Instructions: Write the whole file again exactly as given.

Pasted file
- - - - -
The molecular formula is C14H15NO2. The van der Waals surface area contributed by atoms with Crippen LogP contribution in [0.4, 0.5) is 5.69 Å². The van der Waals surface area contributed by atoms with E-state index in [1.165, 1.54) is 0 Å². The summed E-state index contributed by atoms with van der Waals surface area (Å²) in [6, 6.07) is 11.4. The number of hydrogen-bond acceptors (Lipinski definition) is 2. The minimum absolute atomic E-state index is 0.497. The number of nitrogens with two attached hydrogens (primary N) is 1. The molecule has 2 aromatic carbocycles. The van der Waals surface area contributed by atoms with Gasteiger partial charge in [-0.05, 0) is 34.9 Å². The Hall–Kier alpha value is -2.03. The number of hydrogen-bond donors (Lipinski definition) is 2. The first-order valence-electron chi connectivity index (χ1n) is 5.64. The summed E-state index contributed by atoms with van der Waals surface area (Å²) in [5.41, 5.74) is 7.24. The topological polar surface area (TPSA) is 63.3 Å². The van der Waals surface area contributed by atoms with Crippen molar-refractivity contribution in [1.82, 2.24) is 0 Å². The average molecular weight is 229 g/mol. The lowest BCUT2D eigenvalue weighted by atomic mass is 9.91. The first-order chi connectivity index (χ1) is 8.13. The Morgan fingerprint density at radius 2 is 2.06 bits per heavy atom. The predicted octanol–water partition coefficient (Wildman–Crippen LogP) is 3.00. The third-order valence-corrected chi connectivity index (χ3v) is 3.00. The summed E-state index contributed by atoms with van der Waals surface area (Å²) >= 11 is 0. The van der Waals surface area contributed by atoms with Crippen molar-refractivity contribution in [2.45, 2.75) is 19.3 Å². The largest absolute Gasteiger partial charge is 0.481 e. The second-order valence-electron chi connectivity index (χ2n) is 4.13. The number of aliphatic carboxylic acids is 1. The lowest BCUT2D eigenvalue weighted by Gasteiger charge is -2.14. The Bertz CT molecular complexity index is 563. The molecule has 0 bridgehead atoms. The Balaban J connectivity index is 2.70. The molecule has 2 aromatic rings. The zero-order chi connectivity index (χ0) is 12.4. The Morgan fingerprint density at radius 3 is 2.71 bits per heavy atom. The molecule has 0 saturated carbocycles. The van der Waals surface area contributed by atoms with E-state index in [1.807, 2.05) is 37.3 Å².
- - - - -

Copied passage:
The molecular formula is C14H15NO2. The van der Waals surface area contributed by atoms with Crippen LogP contribution in [0.4, 0.5) is 5.69 Å². The van der Waals surface area contributed by atoms with E-state index in [1.165, 1.54) is 0 Å². The summed E-state index contributed by atoms with van der Waals surface area (Å²) in [6, 6.07) is 11.4. The number of hydrogen-bond acceptors (Lipinski definition) is 2. The minimum absolute atomic E-state index is 0.497. The number of nitrogens with two attached hydrogens (primary N) is 1. The molecule has 2 aromatic carbocycles. The van der Waals surface area contributed by atoms with Gasteiger partial charge in [-0.05, 0) is 34.9 Å². The Hall–Kier alpha value is -2.03. The number of hydrogen-bond donors (Lipinski definition) is 2. The first-order valence-electron chi connectivity index (χ1n) is 5.64. The summed E-state index contributed by atoms with van der Waals surface area (Å²) in [5.41, 5.74) is 7.24. The topological polar surface area (TPSA) is 63.3 Å². The van der Waals surface area contributed by atoms with Crippen molar-refractivity contribution in [1.82, 2.24) is 0 Å². The average molecular weight is 229 g/mol. The lowest BCUT2D eigenvalue weighted by atomic mass is 9.91. The first-order chi connectivity index (χ1) is 8.13. The Morgan fingerprint density at radius 2 is 2.06 bits per heavy atom. The predicted octanol–water partition coefficient (Wildman–Crippen LogP) is 3.00. The third-order valence-corrected chi connectivity index (χ3v) is 3.00. The summed E-state index contributed by atoms with van der Waals surface area (Å²) >= 11 is 0. The van der Waals surface area contributed by atoms with Crippen molar-refractivity contribution in [2.45, 2.75) is 19.3 Å². The largest absolute Gasteiger partial charge is 0.481 e. The second-order valence-electron chi connectivity index (χ2n) is 4.13. The number of aliphatic carboxylic acids is 1. The lowest BCUT2D eigenvalue weighted by Gasteiger charge is -2.14. The Bertz CT molecular complexity index is 563. The molecule has 0 bridgehead atoms. The Balaban J connectivity index is 2.70. The molecule has 2 aromatic rings. The zero-order chi connectivity index (χ0) is 12.4. The Morgan fingerprint density at radius 3 is 2.71 bits per heavy atom. The molecule has 0 saturated carbocycles. The van der Waals surface area contributed by atoms with E-state index in [1.807, 2.05) is 37.3 Å².